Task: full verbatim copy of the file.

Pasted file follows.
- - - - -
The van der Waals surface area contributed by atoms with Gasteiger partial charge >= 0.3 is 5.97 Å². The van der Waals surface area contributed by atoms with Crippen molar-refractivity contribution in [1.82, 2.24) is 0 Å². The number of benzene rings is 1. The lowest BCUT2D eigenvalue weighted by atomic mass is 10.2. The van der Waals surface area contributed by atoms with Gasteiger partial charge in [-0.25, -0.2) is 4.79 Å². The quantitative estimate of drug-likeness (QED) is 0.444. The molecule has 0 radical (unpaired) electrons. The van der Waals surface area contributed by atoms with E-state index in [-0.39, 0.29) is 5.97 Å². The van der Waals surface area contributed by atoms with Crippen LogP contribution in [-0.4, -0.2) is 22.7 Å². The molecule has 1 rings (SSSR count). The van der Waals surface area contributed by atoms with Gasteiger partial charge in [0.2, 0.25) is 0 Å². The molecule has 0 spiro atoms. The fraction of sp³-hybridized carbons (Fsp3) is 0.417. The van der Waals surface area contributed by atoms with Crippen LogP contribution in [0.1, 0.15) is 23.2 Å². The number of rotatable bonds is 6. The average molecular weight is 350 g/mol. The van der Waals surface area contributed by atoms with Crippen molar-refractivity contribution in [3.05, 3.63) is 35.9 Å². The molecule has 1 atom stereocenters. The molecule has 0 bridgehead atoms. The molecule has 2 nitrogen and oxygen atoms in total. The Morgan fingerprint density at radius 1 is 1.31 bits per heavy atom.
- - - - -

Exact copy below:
The van der Waals surface area contributed by atoms with Gasteiger partial charge >= 0.3 is 5.97 Å². The van der Waals surface area contributed by atoms with Crippen molar-refractivity contribution in [1.82, 2.24) is 0 Å². The number of benzene rings is 1. The lowest BCUT2D eigenvalue weighted by atomic mass is 10.2. The van der Waals surface area contributed by atoms with Gasteiger partial charge in [-0.25, -0.2) is 4.79 Å². The quantitative estimate of drug-likeness (QED) is 0.444. The molecule has 0 radical (unpaired) electrons. The van der Waals surface area contributed by atoms with E-state index in [-0.39, 0.29) is 5.97 Å². The van der Waals surface area contributed by atoms with Crippen LogP contribution in [-0.4, -0.2) is 22.7 Å². The molecule has 1 rings (SSSR count). The van der Waals surface area contributed by atoms with Gasteiger partial charge in [0.2, 0.25) is 0 Å². The molecule has 0 spiro atoms. The fraction of sp³-hybridized carbons (Fsp3) is 0.417. The van der Waals surface area contributed by atoms with Crippen LogP contribution in [0.1, 0.15) is 23.2 Å². The number of rotatable bonds is 6. The average molecular weight is 350 g/mol. The van der Waals surface area contributed by atoms with Crippen molar-refractivity contribution in [3.05, 3.63) is 35.9 Å². The molecule has 1 atom stereocenters. The molecule has 0 bridgehead atoms. The molecule has 2 nitrogen and oxygen atoms in total. The Morgan fingerprint density at radius 1 is 1.31 bits per heavy atom.